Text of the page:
To capture chocolate sales from the health-conscious consumer segment, chocolate manufacturers must understand the science of cocoa and flavanols. Chocolate producers and retailers who softly market their confections as health supplements should keep up with the latest research. They should use the findings to reformulate their chocolate products to customers' standards and accurately label their products to increase trust in their brand.
Here's what chocolate producers should know about the science of cocoa flavanoid phytology.
Tests show more cocoa solids don't equal more flavanols
Industry experts may have been led to believe that darker chocolate products have increased amounts of the healthy flavanols that researchers claim fight diseases and aging. New research shows that this is not always the case.
After testing a variety of commercial chocolate bars for their percentages of flavanols, researchers discovered that the longstanding ideas about cocoa and flavanols are not necessarily true. The percentage of cocoa solids in a given bar did not always correlate with the bar's percentage of flavanols.
While dark chocolate bars did tend to have most flavanols, the bars with the highest amount of cocoa solids did not have the highest levels of flavanols. One bar with 90% solids had flavanol levels equal to a bar with 50% solids.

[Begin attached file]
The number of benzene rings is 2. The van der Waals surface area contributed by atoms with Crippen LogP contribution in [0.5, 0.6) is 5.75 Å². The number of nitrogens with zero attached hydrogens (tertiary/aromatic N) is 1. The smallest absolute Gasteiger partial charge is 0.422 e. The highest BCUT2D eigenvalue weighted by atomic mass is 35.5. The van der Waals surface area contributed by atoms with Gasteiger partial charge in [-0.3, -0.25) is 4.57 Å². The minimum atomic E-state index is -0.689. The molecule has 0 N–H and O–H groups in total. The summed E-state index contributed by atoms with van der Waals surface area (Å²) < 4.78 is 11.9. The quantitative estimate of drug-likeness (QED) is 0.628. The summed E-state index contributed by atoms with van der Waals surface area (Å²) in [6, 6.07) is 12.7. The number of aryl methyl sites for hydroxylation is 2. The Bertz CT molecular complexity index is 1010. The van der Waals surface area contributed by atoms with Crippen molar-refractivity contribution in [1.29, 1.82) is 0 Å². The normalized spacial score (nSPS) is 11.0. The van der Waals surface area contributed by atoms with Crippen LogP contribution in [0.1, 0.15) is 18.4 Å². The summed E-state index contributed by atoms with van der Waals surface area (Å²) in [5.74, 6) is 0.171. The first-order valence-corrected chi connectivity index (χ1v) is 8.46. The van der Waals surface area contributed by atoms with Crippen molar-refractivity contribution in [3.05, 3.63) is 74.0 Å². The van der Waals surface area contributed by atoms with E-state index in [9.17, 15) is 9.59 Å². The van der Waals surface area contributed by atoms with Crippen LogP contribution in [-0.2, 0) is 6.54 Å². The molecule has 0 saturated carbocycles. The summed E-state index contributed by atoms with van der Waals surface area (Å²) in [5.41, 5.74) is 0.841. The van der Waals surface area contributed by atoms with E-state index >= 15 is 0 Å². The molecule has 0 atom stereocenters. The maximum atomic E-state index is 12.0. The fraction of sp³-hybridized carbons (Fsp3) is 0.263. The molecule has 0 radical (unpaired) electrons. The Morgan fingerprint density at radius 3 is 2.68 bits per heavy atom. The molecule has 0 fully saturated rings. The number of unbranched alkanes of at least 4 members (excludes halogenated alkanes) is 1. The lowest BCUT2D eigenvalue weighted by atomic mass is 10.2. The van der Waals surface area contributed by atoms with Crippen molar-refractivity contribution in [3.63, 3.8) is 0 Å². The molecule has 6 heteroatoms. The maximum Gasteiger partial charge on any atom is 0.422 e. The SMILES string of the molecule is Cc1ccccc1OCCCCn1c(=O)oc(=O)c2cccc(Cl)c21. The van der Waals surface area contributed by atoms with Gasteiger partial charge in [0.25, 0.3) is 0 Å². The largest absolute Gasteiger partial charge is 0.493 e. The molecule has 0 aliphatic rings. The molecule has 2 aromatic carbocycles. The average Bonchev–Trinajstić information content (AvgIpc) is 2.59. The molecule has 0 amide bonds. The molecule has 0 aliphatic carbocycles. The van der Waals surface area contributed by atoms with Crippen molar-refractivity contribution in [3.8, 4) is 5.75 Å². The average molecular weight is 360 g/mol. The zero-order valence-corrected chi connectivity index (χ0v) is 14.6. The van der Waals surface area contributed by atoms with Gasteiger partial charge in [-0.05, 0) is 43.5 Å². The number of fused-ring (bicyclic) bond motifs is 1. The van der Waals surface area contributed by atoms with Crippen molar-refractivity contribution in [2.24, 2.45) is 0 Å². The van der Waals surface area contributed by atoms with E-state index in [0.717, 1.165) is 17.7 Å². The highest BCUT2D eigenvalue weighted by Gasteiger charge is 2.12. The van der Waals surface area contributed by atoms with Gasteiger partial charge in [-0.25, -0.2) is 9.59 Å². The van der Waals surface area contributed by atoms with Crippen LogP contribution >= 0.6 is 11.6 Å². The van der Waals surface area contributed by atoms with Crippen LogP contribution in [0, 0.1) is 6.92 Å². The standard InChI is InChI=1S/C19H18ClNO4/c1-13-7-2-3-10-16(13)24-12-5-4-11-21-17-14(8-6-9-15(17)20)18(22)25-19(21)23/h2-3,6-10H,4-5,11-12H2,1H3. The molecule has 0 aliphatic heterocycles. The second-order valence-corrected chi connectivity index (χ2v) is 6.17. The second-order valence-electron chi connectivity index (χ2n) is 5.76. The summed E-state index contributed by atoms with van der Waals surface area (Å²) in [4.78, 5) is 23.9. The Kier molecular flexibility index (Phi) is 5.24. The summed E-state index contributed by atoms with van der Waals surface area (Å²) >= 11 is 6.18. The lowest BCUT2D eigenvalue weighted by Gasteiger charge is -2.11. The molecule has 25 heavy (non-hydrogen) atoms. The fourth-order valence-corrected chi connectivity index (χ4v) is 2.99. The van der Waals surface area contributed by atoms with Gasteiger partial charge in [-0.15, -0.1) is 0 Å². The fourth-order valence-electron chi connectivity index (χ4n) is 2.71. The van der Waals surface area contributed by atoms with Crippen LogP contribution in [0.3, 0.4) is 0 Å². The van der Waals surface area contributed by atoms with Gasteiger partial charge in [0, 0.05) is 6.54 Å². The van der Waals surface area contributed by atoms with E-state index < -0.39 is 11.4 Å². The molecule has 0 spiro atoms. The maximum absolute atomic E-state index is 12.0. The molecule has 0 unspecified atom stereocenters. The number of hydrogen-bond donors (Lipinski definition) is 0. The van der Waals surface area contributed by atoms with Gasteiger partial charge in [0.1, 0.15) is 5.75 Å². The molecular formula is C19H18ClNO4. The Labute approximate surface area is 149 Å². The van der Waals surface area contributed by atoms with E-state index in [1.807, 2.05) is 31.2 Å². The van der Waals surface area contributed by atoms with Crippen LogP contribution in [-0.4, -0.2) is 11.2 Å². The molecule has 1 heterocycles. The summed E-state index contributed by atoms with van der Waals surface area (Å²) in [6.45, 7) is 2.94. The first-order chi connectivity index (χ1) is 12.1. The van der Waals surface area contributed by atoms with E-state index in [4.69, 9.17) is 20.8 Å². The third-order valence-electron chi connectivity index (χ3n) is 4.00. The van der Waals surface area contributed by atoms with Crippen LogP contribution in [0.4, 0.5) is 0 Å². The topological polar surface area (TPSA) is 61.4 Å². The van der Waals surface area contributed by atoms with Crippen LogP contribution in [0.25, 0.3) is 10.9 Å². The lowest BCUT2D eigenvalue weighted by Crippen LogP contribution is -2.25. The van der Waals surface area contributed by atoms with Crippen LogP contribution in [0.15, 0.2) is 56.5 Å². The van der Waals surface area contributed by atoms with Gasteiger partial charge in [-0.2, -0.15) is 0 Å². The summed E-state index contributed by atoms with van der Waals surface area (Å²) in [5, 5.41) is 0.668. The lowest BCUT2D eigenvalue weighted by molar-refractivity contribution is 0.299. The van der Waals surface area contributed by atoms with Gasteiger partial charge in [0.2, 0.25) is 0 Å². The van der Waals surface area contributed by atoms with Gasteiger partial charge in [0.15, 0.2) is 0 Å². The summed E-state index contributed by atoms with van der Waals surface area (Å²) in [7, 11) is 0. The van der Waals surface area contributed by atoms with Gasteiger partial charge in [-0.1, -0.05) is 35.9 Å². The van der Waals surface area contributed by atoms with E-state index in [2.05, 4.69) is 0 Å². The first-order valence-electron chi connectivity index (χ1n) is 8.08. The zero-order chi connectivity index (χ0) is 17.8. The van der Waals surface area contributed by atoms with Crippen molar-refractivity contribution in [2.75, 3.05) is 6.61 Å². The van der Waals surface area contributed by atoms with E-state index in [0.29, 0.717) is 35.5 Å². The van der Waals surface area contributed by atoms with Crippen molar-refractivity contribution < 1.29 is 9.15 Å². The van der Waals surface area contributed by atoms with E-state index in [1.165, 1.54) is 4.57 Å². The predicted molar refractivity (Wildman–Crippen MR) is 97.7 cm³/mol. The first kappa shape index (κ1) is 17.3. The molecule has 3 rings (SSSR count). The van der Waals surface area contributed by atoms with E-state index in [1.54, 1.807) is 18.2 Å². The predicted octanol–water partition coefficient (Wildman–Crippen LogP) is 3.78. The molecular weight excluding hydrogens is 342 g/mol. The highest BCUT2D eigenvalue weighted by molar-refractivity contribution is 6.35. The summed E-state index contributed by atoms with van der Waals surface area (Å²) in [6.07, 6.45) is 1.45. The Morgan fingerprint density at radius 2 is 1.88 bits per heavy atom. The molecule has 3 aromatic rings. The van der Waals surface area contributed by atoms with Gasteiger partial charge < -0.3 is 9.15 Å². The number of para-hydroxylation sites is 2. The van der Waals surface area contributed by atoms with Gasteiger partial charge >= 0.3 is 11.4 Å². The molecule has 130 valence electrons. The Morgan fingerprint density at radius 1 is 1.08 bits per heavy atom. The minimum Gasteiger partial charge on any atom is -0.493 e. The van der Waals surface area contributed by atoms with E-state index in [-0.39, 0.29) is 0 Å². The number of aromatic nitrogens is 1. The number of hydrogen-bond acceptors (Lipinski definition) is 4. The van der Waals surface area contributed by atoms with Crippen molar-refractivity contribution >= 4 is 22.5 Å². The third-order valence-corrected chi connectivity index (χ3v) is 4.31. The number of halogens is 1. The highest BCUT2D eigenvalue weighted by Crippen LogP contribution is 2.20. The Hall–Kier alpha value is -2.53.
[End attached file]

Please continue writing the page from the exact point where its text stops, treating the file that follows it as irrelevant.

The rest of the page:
Overall, milk chocolate bars showed lower concentrations of the flavanols epicatechin and catechin than the percentages found in dark chocolate bars, but the study clearly shows that different processing methods may produce liquors and end products that vary in flavanol amounts, despite the cocoa solid content.
Adding mangosteen rind can increase polyphenols in chocolate
Other health experts claim that most commercial chocolate products don't contain enough flavonols to be effective dietary supplements. Chocolate manufacturers should know they have options that can increase polyphenols (which include flavanols) in their products if their levels are too low.
It's important to have ways to increase flavanols to meet consumer demand. Recent studies have determined the safe and effective dosages of these agents, and consumers want precise labeling to ingest the dosages they or their physicians recommend.
It's important to routinely test both your chocolate liquor and other end products to give the most precise labeling possible on any products deemed "healthy." If you can't get your product up to acceptable polyphenol levels, there are ingredients you can add to increase their numbers in your chocolate product.
Dried and ground mangosteen rind—a food byproduct also known as pericarp—has shown promise as a polyphenol enhancer in chocolate. When a 3% addition of pericarp was made to dark and compound chocolate formulas, the dark chocolate's polyphenol content rose by 13%, and the compound chocolate saw a 50% increase in polyphenols.
If you market your products as enjoyable confections, flavanol levels are not much to worry about. If you want to tap the market of consumers who look to chocolate as preventative or healing medicine, do the science and label your products as completely as possible.